Thursday, January 24, 2013

Sanitation is the First Step to a Disease-Free Greenhouse

Greenhouse Sanitation

Diseases are a major concern for greenhouse growers and can be a key limitation to profitable plant production.  Disease management in greenhouses is critical because the warm, humid environment in these structures provides optimal conditions for reproduction of many fungal and bacterial pathogens.  When disease management is neglected, pathogen populations build-up and continue to increase as long as there is susceptible plant tissue available for infection and disease development.  Infected plant tissue, infested soil, and pathogen inoculum all serve as sources of pathogens that can later infect healthy plants.  Removal of any material that can harbor pathogens is the basis for disease management using sanitation practices.  This prevents spread of pathogens to healthy plants or reduces survival from one cropping cycle to another.

(Kara Keeton, Kentucky Farm Bureau)
Importance of Sanitation.  Reduction of fungal and bacterial pathogens by various sanitation practices can reduce both active and dormant inoculum (infective pathogenic tissue).  While actively growing plants can provide host tissue for pathogen multiplication and sporulation, dead plant material can harbor overwintering propagules (fungal spores and bacterial cells) for months or years.  These propagules can travel through wind/fan currents, stick to shoes or tools, or move with contaminated soil or water droplets.

Sanitation is one of the most overlooked disease management practices.  Often, growers presume that fungicides are the most important disease management tool at their disposal.  However basic cultural practices such as sanitation help reduce pathogen numbers and eliminate infective propagules that cause disease.  Poor sanitation practices allow pathogens to spread to healthy plants or to survive from one cropping cycle to another.  Elimination and reduction of pathogens can help prevent “overwhelming” of spray programs in which surviving propagules cause disease epidemics within greenhouses.

Sanitation should be considered by both conventional and organic growers. 

Water mold pathogens are often spread by contaminated soil or water.  They can also overwinter in plant debris under benches or on containers and trays that are not properly sanitized (C. Kaiser).

Disease Management.  Elimination and/or reduction of pathogens from greenhouses results in fewer fungal propagules.  The following sanitation practices can reduce amounts of infectious pathogens:

·        Discard plants that are heavily infected and those with untreatable diseases (e.g. root rots).  Some diseases (e.g. leaf spots) can be managed using fungicides; isolate infected plants until disease is eliminated.  Fungicides won’t bring dead tissue back to life, but using fungicides will help protect new growth, allowing plants to overcome disease outbreaks.  Contact your local Extension agent for more information.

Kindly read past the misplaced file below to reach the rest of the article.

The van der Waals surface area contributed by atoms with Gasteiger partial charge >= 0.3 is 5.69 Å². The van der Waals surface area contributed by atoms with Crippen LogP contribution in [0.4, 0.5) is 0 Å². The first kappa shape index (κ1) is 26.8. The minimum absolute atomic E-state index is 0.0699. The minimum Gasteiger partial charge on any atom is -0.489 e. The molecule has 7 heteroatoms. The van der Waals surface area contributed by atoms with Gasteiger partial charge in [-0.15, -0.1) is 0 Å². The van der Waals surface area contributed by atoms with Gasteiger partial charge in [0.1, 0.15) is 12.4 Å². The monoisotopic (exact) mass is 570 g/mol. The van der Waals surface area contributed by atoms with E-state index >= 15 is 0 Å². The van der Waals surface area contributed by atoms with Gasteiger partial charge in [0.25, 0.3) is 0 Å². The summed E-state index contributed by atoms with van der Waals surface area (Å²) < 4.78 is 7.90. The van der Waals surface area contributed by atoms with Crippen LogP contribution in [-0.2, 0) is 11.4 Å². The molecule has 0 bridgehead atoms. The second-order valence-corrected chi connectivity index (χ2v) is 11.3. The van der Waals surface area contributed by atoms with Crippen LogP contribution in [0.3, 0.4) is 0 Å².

·        If infected plants are to be treated with fungicides, prune or remove infected tissue (flowers, leaves) to eliminate sources for spore production or propagule multiplication before fungicide application. 

Leaf spot fungi often produce hundreds or thousands of spores that are carried by wind currents or on clothing.  Many leaf spot diseases can carry over from one crop to the next on weeds that are left under benches or on alternate crops on nearby benches (J. Hartman).

·        Discard prunings and culled plants.  Never leave cuttings in greenhouses, as pathogens may continue to multiply by producing spores or other propagules.  Do not compost cuttings or soil because incomplete composting (temperatures below 160 F may result in survival of propagules.

·        Remove weeds and volunteer plants to prevent establishment of a “green bridge” between crops.  A green bridge allows pathogens to infect alternate hosts until a more suitable one becomes available.

·        Do not reuse soil or potting media.  Do not bring outside soil into greenhouses.  Use sterilized potting mix only.

·        Disinfest pots, benches, floors, and tools to remove spores and propagules.  Use a commercial disinfectant such as Green-Shield®, 10% bleach, or 10% Lysol® concentrated disinfectant.  Note:  bleach is corrosive, so tools must be rinsed after 5 to 10 minutes of exposure.

Many soilborne pathogens produce overwintering or survival structures (in this case, the tan spherical structures) that can remain dormant for months or years (D. Hershman). 

·        Clean excess soil and plant debris from floors and benches.  Soilborne pathogens can remain dormant in soil for months or years, becoming infective when temperature and humidity increase or when susceptible plant material becomes available.

·        Do not drag hoses and other tools along floors, where infested soil and plant debris can stick and be moved to clean surfaces.

·        Use pathogen-free irrigation water – either municipal water or sterilized.  Install a water-treatment system if using recycled pond water.

·        Ideally, a sanitation regime should begin with an empty greenhouse.  Clean and sanitize all surfaces to insure that pathogens are not carried over from one season to the next.

·        Use foot baths containing sanitizers to prevent carrying propagules to clean areas.


Additional Resources

Controlling Phytophthora Root Rot in Greenhouse Ornamentals, PPFS-OR-H-9


Managing the Greenhouse Environment to Control Plant Diseases, PPFS-GH-1


Damping-off of Vegetables and Herbaceous Ornamentals, PPFS-GEN-3

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